After returning home, Klee painted his first pure abstract, In the Style of Kairouan (1914), composed of colored rectangles and a few circles.  The colored rectangle became his basic building block, what some scholars associate with a musical note, which Klee combined with other colored blocks to create a color harmony analogous to a musical composition. His selection of a particular color palette emulates a musical key. Sometimes he uses complementary pairs of colors, and other times "dissonant" colors, again reflecting his connection with musicality.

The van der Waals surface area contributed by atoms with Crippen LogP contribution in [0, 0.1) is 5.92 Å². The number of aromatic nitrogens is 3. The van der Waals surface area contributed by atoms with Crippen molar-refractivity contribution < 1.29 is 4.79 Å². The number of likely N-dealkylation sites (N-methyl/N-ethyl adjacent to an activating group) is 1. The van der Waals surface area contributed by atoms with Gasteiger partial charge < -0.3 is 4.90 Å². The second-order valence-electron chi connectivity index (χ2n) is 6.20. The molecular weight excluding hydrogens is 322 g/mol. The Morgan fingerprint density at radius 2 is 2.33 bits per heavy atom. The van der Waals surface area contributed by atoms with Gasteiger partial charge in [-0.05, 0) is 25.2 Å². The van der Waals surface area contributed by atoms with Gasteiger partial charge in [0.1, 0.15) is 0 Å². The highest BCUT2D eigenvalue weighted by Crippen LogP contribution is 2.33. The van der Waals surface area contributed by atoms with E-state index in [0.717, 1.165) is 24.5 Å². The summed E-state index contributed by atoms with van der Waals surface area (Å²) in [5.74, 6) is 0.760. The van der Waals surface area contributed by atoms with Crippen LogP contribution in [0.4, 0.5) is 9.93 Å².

Paris-based abstract art movement most often referred to as Orphism , whose style featured loosely painted patches of rainbow colours. The name (Orpheus was a mythological poet and musician of ancient Greece) was coined by French art critic Guillaume Apollinaire when describing the 'musical' effect of the abstract paintings by the Cubist Robert Delaunay (which comprised overlapping planes of contrasting or complementary colours) in order to distinguish them from Cubism generally. Delaunay himself used the term Simultanism to characterize his work. Another exponent of Orphism was the French-Czech painter and anarchist Frank Kupka, one of the first to create genuine abstract art, characterized by solid geometric blocks of colour. The style was very similar to Synchromism , a method of painting launched in Paris in 1913 by two American painters, Morgan Russell (1886-1953) and Stanton MacDonald- Wright (1890-1973).